20 Neighborhood Councils Send Community Impact Statements to City Supporting Version B+ Billboard Law That Limits Digital Signs to Specific Districts

  • City Council Now Considering PLUM Committee Proposal Allowing Massive Expansion of Digital Signage

LOS ANGELES--()--Twenty Neighborhood Councils around the city have submitted Community Impact Statements to the City Council backing a Version B+ Billboard Law recommended by the City Planning Commission that limits digital signs to specific districts such as Downtown LA and Hollywood. The Planning & Land Use Management Committee (PLUM) of the City Council has drafted a differing billboard law that allows a massive expansion of digital signage in all commercially zoned business areas. It currently awaits a PLUM Committee vote before moving to the City Council.

“The B+ proposal is much more reasonable than the PLUM Committee version that will cover our city with blinding LED-lit billboards including – for the first time ever – on-site digital signs by any business with a 150-foot street frontage”

“From Northridge to San Pedro, neighborhood councils across LA are vehemently opposed to further digital signage expansion,” says Patrick Frank, president, Coalition to Ban Billboard Blight. “They prefer the status quo or an alternate legislative version, called Version B+, recommended by the City Planning Commission in May 2015.” He notes that the Planning Commission is composed of LA citizen representatives appointed by Mayor Garcetti.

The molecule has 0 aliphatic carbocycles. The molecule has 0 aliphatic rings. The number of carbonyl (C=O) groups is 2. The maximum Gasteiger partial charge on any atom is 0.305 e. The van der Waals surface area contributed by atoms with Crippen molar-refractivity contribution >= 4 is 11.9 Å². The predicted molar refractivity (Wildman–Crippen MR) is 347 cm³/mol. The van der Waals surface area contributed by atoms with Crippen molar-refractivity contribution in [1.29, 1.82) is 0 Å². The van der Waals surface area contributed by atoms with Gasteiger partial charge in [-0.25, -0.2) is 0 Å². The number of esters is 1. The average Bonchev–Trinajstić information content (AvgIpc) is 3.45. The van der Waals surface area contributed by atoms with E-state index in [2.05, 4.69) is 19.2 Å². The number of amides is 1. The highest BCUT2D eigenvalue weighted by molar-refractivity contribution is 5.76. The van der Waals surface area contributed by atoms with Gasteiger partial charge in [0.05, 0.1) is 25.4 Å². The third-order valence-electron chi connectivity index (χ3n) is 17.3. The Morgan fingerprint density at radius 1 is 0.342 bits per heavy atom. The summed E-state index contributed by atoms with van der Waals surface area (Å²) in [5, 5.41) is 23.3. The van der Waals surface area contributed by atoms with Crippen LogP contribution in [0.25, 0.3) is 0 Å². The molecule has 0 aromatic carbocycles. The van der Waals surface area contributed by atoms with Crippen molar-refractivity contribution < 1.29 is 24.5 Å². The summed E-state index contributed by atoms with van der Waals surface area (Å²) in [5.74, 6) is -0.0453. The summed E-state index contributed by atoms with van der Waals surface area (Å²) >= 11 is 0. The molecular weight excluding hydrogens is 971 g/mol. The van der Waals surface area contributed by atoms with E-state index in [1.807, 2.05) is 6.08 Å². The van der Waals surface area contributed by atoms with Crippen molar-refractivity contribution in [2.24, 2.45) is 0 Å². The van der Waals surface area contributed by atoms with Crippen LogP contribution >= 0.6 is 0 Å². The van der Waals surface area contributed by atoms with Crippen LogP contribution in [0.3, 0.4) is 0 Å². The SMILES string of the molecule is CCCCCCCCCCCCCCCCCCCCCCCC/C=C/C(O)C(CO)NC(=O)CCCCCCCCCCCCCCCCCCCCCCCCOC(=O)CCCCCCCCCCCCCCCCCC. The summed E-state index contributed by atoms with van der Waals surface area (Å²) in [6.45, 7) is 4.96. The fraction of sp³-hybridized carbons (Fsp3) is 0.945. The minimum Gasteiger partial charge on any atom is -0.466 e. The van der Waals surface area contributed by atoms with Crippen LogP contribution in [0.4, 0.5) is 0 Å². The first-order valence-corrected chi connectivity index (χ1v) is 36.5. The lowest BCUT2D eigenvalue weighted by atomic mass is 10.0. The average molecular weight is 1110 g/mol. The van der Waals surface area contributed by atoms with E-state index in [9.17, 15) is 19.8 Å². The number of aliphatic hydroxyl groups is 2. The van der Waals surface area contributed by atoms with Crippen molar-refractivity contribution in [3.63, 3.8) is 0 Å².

"It is unusual for so many neighborhood councils to weigh in on a pending piece of legislation," said Frank. And so far, no Neighborhood Council has submitted a vote in favor of the PLUM version.

“The B+ proposal is much more reasonable than the PLUM Committee version that will cover our city with blinding LED-lit billboards including – for the first time ever – on-site digital signs by any business with a 150-foot street frontage,” Frank reports.

“The PLUM proposal is a complete sell-out to the billboard companies and their cadre of high paid lobbyists and attorneys,” emphasizes Frank. “As Neighborhood Councils become aware of the threat of these digital signs popping up in their neighborhoods, they are taking action and voting to send a strong opposition message to their Council representatives.”

Frank explains that Community Impact Statements are the means given to Neighborhood Councils to make their positions known on issues pending before the City Council.

“Our city is going to be barraged with Las Vegas-style digital signage if the current Council Committee proposal is approved,” believes Frank. “To save their neighborhoods from this visual pollution, it’s time for all Angelenos to tell their Council members to keep the status quo on billboards or approve Version B+.”

Frank reports that the full City Council could accept the City Planning Commission’s Version B+ instead of the PLUM legislation by a two/thirds vote.

Contacts

for Coalition to Ban Billboard Blight
Barbara Casey
(310) 636-1888
bcasey@caseysayre.com

Release Summary

20 Neighborhood Councils have submitted Community Impact Statements for the backing of Billboard Law that limits digital signs to specific districts.

Coalition to Ban Billboard Blight